A UK-based research team has conducted fragment screening of SARS-CoV-2 for the future development of antiviral therapeutics to treat those suffering from COVID-19.
A new paper published in Nature Communications identifies new ways of rapidly designing potent compounds to combat COVID-19. The work is the result of a colossal fragment screening effort to develop an antiviral targeting the SARS-CoV-2 main protease.
The project was led by Martin Walsh, Deputy Life Sciences Director at Diamond Light Source, Frank von Delft, Professor of Structural Chemical Biology at the University of Oxford and Principal Beamline Scientist of I04-1/XChem at Diamond, and Nir London, Assistant Professor at the Weizmann Institute Israel. The team combined mass spectrometry with the XChem facility at Diamond, the UK’s national synchrotron, to rapidly identify new lead compounds for drug development to treat COVID-19.
For this study, the team probed an essential enzyme of SARS-CoV-2 with over 1,250 unique small compound, termed fragments, and identified 74 high-value fragment hits which can be used to develop new inhibitors for this essential viral protein.
Walsh said: “We performed a large-scale screen of electrophile and non-covalent fragments through a combined mass spectrometry and X-ray approach against the SARS-CoV-2 main protease, one of two cysteine viral proteases essential for viral replication. Our crystallographic screen identified 74 hits that span the entire active site, as well as three hits at the dimer interface. These structures reveal routes to rapidly develop more potent inhibitors and offer unprecedented structural and reactivity information for ongoing structure-based drug design against SARS-CoV-2 main protease.”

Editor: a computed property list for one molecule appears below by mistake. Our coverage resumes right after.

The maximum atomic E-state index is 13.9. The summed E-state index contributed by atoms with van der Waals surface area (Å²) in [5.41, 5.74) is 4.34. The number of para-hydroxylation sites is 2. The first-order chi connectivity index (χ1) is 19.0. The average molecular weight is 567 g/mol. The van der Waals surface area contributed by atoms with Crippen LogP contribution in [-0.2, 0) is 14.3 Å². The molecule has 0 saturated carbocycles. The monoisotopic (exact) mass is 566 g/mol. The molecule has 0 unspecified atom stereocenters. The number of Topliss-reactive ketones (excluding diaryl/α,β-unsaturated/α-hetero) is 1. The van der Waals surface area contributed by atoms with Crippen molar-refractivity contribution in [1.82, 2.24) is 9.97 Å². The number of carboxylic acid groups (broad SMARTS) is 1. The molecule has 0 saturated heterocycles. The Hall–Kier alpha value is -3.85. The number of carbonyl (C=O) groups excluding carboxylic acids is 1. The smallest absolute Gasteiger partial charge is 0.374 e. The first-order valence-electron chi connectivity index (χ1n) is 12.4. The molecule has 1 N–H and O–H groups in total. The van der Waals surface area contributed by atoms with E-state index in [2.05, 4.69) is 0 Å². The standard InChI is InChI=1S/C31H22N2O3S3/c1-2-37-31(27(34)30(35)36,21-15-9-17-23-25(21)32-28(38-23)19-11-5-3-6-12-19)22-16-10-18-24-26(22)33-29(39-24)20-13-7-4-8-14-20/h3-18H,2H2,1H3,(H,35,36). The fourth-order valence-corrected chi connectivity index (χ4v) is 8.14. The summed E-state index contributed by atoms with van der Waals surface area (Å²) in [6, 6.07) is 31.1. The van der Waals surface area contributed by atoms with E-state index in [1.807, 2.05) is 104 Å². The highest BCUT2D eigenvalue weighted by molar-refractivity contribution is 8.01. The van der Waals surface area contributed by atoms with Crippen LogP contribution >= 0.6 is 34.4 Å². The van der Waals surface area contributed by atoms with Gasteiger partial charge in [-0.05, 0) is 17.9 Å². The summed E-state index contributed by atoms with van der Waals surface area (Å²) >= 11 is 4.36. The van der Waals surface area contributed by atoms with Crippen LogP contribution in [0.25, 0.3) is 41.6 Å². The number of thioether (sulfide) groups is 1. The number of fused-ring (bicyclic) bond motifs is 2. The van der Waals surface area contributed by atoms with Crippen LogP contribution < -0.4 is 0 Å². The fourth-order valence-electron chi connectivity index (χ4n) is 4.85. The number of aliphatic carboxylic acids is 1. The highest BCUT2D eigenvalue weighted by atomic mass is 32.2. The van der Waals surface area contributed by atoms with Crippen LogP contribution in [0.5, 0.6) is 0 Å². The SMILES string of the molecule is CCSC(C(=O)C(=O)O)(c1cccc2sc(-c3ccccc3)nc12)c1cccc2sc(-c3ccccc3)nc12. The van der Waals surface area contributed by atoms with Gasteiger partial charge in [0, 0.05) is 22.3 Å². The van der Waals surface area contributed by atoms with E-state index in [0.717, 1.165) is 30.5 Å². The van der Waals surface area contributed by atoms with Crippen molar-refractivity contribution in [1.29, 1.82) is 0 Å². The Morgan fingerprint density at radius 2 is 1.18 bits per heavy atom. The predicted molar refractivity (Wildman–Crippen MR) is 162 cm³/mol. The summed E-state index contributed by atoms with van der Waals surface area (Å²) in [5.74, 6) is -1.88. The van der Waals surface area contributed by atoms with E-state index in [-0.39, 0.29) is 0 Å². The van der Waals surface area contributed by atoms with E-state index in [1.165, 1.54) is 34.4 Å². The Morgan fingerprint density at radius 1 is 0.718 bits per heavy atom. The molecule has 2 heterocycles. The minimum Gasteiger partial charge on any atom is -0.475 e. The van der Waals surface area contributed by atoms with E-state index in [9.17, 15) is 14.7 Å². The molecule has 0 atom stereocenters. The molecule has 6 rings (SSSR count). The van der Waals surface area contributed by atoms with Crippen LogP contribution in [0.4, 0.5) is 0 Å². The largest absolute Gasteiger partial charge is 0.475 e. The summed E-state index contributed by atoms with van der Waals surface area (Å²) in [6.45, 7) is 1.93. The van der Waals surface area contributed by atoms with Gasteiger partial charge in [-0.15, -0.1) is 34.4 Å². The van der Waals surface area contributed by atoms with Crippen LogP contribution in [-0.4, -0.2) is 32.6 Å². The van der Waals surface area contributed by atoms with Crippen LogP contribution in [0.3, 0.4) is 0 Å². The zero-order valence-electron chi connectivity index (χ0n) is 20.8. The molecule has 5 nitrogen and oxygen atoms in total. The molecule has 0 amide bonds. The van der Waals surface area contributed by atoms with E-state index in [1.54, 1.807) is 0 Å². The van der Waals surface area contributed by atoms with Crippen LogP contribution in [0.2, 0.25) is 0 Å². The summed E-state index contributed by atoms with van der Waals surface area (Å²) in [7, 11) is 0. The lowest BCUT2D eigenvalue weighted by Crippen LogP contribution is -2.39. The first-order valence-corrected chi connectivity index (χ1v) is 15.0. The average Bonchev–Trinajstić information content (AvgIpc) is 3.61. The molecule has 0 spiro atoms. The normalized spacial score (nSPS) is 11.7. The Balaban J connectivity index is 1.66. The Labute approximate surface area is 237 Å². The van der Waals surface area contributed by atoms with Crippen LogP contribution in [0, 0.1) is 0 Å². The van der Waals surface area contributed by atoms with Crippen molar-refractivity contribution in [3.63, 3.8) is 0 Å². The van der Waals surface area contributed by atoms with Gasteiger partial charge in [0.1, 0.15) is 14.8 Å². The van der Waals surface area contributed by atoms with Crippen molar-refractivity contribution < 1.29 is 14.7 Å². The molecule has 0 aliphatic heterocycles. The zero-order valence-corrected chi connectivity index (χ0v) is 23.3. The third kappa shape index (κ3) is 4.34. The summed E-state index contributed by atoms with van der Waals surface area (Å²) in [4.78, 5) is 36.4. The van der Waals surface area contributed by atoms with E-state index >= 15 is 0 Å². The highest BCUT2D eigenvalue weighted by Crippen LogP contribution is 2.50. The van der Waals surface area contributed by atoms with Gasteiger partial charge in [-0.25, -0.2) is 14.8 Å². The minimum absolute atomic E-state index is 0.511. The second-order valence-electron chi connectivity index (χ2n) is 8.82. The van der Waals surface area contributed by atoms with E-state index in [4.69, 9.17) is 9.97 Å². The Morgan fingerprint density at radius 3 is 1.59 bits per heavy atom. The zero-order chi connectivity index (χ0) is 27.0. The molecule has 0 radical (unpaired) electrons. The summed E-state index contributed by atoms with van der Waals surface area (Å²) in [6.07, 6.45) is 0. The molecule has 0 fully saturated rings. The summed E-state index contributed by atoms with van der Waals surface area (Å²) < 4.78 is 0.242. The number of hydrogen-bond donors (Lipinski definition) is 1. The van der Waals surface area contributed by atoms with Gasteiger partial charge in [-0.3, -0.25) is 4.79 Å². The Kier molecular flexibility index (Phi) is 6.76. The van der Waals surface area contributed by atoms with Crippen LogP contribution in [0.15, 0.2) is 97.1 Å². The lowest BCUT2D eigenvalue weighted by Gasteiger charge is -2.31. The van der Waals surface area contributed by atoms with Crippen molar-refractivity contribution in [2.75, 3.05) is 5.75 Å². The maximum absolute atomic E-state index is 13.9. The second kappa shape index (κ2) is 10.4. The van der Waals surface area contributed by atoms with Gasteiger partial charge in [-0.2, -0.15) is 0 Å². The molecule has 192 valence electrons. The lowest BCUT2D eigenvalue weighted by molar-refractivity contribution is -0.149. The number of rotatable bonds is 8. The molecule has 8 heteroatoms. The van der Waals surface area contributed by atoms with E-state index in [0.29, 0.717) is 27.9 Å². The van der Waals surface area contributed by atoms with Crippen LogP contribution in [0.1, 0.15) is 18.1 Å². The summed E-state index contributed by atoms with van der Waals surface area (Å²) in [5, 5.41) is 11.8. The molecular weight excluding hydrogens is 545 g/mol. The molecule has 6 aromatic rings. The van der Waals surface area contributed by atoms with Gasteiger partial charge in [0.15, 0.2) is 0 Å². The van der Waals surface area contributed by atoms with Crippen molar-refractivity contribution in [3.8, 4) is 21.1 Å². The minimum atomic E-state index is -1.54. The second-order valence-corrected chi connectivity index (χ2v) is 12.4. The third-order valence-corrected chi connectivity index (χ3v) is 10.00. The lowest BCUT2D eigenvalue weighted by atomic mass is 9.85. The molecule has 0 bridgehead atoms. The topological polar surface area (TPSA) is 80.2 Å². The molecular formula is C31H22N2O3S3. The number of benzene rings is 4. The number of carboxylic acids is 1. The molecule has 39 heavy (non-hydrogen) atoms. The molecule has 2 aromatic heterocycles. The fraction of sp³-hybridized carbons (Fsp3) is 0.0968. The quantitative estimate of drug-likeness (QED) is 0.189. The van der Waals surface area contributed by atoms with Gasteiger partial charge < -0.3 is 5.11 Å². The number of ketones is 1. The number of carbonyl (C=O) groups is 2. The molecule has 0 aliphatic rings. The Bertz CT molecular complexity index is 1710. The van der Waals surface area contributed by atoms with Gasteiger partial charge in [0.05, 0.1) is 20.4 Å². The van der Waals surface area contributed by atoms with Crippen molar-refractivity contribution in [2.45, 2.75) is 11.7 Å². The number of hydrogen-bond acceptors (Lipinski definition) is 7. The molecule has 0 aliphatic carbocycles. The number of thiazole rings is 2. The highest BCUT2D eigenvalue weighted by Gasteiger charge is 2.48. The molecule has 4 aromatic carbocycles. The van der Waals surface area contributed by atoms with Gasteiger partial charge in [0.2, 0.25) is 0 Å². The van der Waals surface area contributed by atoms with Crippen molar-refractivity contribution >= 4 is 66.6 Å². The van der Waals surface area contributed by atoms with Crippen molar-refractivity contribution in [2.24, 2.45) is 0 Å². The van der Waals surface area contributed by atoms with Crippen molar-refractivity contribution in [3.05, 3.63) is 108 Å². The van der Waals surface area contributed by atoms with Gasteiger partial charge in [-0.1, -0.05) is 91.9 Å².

The role of structural biology in therapeutics
Structural biology, which plays a key role in drug development, was also used after the 2002 SARS-CoV-1 outbreak, with work by the Hilgenfeld group on the main protease of coronaviruses leading to crystal structures of SARS-CoV-1 protease and inhibitor complexes. Other studies have taken the popular approach of high-throughput screens (HTS) using very large compound libraries, followed by structural studies to elucidate the binding mode.
SARS-CoV-2 is a single stranded RNA Betacoronavirus. The viral RNA encodes two open reading frames that, through ribosome frame-shifting, generates two polyproteins pp1a and pp1ab. These polyproteins produce most of the proteins of the replicase-transcriptase complex. The polyproteins are processed by two viral cysteine proteases: a Papain-like protease (PLpro) which cleaves three sites, releasing non-structural proteins nsp1-3 and a 3C-like protease, also referred to as the main protease (Mpro), that cleaves at 11 sites to release non-structural proteins (nsp4-16). These non-structural proteins form the replicase complex responsible for replication and transcription of the viral genome and have led to Mpro and PLPro being the primary targets for antiviral drug development.